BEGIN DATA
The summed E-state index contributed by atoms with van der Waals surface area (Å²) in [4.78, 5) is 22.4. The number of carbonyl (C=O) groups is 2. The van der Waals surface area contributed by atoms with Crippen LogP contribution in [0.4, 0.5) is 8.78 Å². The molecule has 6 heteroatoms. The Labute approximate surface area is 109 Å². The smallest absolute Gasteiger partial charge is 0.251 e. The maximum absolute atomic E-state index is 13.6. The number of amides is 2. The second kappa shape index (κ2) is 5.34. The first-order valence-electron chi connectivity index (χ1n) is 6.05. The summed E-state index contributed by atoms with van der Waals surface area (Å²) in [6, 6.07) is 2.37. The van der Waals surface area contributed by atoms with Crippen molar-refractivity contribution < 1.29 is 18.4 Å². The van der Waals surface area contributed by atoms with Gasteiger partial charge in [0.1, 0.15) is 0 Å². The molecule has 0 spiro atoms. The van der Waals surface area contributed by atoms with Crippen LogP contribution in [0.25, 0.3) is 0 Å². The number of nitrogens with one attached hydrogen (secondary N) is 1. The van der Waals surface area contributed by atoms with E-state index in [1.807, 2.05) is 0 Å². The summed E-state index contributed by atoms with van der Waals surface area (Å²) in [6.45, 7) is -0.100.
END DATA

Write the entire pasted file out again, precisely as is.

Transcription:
The summed E-state index contributed by atoms with van der Waals surface area (Å²) in [4.78, 5) is 22.4. The number of carbonyl (C=O) groups is 2. The van der Waals surface area contributed by atoms with Crippen LogP contribution in [0.4, 0.5) is 8.78 Å². The molecule has 6 heteroatoms. The Labute approximate surface area is 109 Å². The smallest absolute Gasteiger partial charge is 0.251 e. The maximum absolute atomic E-state index is 13.6. The number of amides is 2. The second kappa shape index (κ2) is 5.34. The first-order valence-electron chi connectivity index (χ1n) is 6.05. The summed E-state index contributed by atoms with van der Waals surface area (Å²) in [6, 6.07) is 2.37. The van der Waals surface area contributed by atoms with Crippen molar-refractivity contribution < 1.29 is 18.4 Å². The van der Waals surface area contributed by atoms with Gasteiger partial charge in [0.1, 0.15) is 0 Å². The molecule has 0 spiro atoms. The van der Waals surface area contributed by atoms with Crippen LogP contribution in [0.25, 0.3) is 0 Å². The number of nitrogens with one attached hydrogen (secondary N) is 1. The van der Waals surface area contributed by atoms with E-state index in [1.807, 2.05) is 0 Å². The summed E-state index contributed by atoms with van der Waals surface area (Å²) in [6.45, 7) is -0.100.